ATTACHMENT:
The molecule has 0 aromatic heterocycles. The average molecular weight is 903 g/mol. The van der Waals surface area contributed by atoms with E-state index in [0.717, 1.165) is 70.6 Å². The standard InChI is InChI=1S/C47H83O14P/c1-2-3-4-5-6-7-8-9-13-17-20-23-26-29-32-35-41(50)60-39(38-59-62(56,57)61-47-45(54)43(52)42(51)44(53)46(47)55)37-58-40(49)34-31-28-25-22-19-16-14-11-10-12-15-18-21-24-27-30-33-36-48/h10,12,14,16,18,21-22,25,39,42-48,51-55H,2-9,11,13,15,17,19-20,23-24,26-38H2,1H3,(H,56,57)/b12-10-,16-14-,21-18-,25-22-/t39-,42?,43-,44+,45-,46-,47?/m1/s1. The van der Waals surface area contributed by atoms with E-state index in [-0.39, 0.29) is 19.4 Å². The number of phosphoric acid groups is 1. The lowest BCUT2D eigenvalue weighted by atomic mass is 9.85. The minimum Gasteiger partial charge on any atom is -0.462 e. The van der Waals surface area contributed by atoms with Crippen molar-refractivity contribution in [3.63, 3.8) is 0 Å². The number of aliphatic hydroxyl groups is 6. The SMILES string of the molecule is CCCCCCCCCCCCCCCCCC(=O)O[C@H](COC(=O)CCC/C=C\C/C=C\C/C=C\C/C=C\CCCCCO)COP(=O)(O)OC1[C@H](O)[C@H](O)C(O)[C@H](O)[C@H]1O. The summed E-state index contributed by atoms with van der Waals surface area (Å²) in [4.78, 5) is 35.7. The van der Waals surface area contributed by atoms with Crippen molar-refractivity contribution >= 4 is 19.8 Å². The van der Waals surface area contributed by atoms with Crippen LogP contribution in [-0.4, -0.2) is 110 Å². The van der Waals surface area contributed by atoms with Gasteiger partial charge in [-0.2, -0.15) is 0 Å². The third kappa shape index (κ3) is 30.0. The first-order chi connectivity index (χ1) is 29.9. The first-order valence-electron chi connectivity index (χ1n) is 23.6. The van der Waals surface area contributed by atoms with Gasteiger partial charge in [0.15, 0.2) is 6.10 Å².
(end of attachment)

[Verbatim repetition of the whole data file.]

The molecule has 0 aromatic heterocycles. The average molecular weight is 903 g/mol. The van der Waals surface area contributed by atoms with E-state index in [0.717, 1.165) is 70.6 Å². The standard InChI is InChI=1S/C47H83O14P/c1-2-3-4-5-6-7-8-9-13-17-20-23-26-29-32-35-41(50)60-39(38-59-62(56,57)61-47-45(54)43(52)42(51)44(53)46(47)55)37-58-40(49)34-31-28-25-22-19-16-14-11-10-12-15-18-21-24-27-30-33-36-48/h10,12,14,16,18,21-22,25,39,42-48,51-55H,2-9,11,13,15,17,19-20,23-24,26-38H2,1H3,(H,56,57)/b12-10-,16-14-,21-18-,25-22-/t39-,42?,43-,44+,45-,46-,47?/m1/s1. The van der Waals surface area contributed by atoms with E-state index in [-0.39, 0.29) is 19.4 Å². The number of phosphoric acid groups is 1. The lowest BCUT2D eigenvalue weighted by atomic mass is 9.85. The minimum Gasteiger partial charge on any atom is -0.462 e. The van der Waals surface area contributed by atoms with Crippen molar-refractivity contribution in [3.63, 3.8) is 0 Å². The number of aliphatic hydroxyl groups is 6. The SMILES string of the molecule is CCCCCCCCCCCCCCCCCC(=O)O[C@H](COC(=O)CCC/C=C\C/C=C\C/C=C\C/C=C\CCCCCO)COP(=O)(O)OC1[C@H](O)[C@H](O)C(O)[C@H](O)[C@H]1O. The summed E-state index contributed by atoms with van der Waals surface area (Å²) in [4.78, 5) is 35.7. The van der Waals surface area contributed by atoms with Crippen molar-refractivity contribution >= 4 is 19.8 Å². The van der Waals surface area contributed by atoms with Crippen LogP contribution in [-0.4, -0.2) is 110 Å². The van der Waals surface area contributed by atoms with Gasteiger partial charge in [-0.2, -0.15) is 0 Å². The third kappa shape index (κ3) is 30.0. The first-order chi connectivity index (χ1) is 29.9. The first-order valence-electron chi connectivity index (χ1n) is 23.6. The van der Waals surface area contributed by atoms with Gasteiger partial charge in [0.15, 0.2) is 6.10 Å².